Without a doubt, Muzzin’s presence on the Leafs gives them more depth and more balance amongst their 3 defence pairings. But in restoring Rielly to the left side, Babcock has recreated the problem the team had prior to the Muzzin acquisition: Ron Hainsey is NOT a top pairing D-man and shouldn’t be at this stage of his career.
And if Toronto ends up playing Boston in the first round (as increasingly looks likely), Bruins’ coach Bruce Cassidy will likely repeat what worked so effectively for him in last year’s playoff series: he’ll instruct his players to shoot the puck toward the right side of the ice and force the weak side of the Leafs’ pairings to clear it and handle the puck. This strategy effectively neutralized Toronto’s strength on the LH side and exposed their weaknesses, which are still left unaddressed, so long as the pairings stay as they are.
So, to paraphrase Peggy Lee, is that all there is? Or will Kyle Dubas try to make a move for another RH D-man before the end of this month? In his article, Siegel outlines many of the obvious targets: Jared Spurgeon, Josh Manson, Tyson Barrie, Brandon Montour, Brett Pesce, or Radko Gudas. To that, I would also add someone like Adam McQuaid, who certainly would recognize the Bruins’ tendencies in a playoff series, and supply much needed grit (and being a rental, likely wouldn’t cost as much).
Of course, the problem is that the more elite the target, the more prohibitive will be the cost to Toronto. It will invariably mean subtracting a vital piece from this year’s team (Kapanen and Johnsson would be obvious asks for an opposing GM ). If newspaper accounts are to be believed, Dubas has already ruled those players out as trade targets (along with Sandin, Liljegren, or another 1st round pick).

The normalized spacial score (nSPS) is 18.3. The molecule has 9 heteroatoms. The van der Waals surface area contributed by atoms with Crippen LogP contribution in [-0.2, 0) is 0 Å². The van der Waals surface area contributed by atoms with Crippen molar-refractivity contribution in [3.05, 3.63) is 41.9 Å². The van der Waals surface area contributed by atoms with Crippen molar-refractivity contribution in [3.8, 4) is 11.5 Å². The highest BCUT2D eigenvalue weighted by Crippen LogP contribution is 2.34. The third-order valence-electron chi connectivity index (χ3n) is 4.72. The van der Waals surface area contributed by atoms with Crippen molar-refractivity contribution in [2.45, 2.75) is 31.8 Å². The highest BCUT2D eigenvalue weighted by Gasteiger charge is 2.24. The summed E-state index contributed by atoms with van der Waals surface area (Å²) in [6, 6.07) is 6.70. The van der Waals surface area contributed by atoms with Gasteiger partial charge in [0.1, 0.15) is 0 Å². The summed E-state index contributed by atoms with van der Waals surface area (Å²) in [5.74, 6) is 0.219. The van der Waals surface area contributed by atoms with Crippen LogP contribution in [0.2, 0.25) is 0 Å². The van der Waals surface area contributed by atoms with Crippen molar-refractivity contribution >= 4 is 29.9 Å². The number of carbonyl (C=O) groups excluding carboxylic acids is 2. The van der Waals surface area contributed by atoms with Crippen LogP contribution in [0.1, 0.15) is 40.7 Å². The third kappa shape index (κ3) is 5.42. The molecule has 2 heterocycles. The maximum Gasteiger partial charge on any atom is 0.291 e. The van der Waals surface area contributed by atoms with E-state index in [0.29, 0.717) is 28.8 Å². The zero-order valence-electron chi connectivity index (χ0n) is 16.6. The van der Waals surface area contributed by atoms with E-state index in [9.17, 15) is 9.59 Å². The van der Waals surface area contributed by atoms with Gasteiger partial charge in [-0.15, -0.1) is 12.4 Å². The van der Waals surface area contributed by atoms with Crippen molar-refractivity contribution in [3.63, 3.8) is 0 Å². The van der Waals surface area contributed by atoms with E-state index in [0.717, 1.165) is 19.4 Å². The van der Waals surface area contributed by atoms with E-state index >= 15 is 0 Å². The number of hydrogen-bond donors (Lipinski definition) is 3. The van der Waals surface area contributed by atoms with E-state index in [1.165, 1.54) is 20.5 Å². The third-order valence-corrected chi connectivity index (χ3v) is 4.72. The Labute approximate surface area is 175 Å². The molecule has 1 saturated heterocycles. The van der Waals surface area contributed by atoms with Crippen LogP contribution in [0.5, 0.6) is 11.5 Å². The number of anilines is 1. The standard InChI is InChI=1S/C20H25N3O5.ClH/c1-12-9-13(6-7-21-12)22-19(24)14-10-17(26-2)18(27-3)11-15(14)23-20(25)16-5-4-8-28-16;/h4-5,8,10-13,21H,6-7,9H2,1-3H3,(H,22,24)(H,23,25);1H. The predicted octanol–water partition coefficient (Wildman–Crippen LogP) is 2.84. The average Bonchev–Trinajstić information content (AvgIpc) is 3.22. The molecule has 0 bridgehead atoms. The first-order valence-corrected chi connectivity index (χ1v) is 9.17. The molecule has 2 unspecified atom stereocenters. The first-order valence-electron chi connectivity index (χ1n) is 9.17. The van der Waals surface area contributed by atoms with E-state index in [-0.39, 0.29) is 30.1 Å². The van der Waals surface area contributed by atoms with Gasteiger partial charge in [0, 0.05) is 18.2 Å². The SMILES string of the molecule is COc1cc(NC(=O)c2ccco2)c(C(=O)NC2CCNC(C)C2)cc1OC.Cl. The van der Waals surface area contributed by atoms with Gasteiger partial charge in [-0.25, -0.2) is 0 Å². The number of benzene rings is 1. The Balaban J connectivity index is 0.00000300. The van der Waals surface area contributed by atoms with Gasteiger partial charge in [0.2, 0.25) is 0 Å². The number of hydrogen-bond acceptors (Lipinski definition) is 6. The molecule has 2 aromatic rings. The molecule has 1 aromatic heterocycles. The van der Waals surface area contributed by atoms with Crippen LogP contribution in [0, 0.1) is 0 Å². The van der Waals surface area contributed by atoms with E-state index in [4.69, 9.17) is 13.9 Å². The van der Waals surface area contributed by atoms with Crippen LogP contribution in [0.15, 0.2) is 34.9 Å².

What complicates the picture further is that Toronto still doesn’t really know what it has in terms of its team as far as the playoffs go. Playoff hockey is different, and the experience gained via a number of painful series, is something that cannot be coached. It has to be experienced directly. Sometimes many times over, as players like Alexander Ovechkin can attest.
With the 5 year deal recently signed by Matthews, Nylander’s 6 year deal, and the likely signing of Marner, the Leafs’ Cup window is likely to be the next 3-5 years . No doubt Kyle Dubas is acutely aware of the window, and therefore is unlikely to make another major deal before the deadline. Clearly, that means a huge increase in pressure in the event that Toronto fails to escape from the 1st round, but that’s the nature of the beast, and Kyle knew that when he took on the job.
Beyond this year, there are the pressures of the salary cap. The cap creates windows because you can’t keep everyone together even through arbitration raises. So everything becomes a value judgement. You need to lock up the core transcendent talent and the rest of the roster is a puzzle with many pieces. Youth and cheap contracts are the league’s currency. How you save and spend it determines how well you do. That’s Dubas’s real challenge – making the roster more playoff ready is just part of it and he has to bear that in mind as we approach February 25th.